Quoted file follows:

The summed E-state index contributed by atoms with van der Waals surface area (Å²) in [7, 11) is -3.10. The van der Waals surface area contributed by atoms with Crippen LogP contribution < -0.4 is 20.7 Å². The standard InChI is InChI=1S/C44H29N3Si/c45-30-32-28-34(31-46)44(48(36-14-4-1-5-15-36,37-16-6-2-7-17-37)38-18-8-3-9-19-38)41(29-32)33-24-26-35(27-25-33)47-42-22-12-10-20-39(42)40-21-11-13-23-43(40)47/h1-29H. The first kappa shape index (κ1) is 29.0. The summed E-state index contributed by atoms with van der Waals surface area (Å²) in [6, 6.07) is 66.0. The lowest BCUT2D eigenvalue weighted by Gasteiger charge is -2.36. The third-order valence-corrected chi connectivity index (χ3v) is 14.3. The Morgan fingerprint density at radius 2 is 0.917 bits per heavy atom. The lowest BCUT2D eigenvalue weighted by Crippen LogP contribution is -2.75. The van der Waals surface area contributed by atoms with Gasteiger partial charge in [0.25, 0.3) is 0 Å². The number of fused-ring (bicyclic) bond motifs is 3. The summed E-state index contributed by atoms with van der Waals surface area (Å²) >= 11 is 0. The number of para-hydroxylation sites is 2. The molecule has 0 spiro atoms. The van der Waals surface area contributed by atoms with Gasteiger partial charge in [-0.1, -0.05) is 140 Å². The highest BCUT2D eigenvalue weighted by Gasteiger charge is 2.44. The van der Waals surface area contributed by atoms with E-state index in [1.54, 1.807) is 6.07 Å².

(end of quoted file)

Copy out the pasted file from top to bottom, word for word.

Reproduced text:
The summed E-state index contributed by atoms with van der Waals surface area (Å²) in [7, 11) is -3.10. The van der Waals surface area contributed by atoms with Crippen LogP contribution < -0.4 is 20.7 Å². The standard InChI is InChI=1S/C44H29N3Si/c45-30-32-28-34(31-46)44(48(36-14-4-1-5-15-36,37-16-6-2-7-17-37)38-18-8-3-9-19-38)41(29-32)33-24-26-35(27-25-33)47-42-22-12-10-20-39(42)40-21-11-13-23-43(40)47/h1-29H. The first kappa shape index (κ1) is 29.0. The summed E-state index contributed by atoms with van der Waals surface area (Å²) in [6, 6.07) is 66.0. The lowest BCUT2D eigenvalue weighted by Gasteiger charge is -2.36. The third-order valence-corrected chi connectivity index (χ3v) is 14.3. The Morgan fingerprint density at radius 2 is 0.917 bits per heavy atom. The lowest BCUT2D eigenvalue weighted by Crippen LogP contribution is -2.75. The van der Waals surface area contributed by atoms with Gasteiger partial charge in [0.25, 0.3) is 0 Å². The number of fused-ring (bicyclic) bond motifs is 3. The summed E-state index contributed by atoms with van der Waals surface area (Å²) >= 11 is 0. The number of para-hydroxylation sites is 2. The molecule has 0 spiro atoms. The van der Waals surface area contributed by atoms with Gasteiger partial charge in [-0.1, -0.05) is 140 Å². The highest BCUT2D eigenvalue weighted by Gasteiger charge is 2.44. The van der Waals surface area contributed by atoms with E-state index in [1.54, 1.807) is 6.07 Å².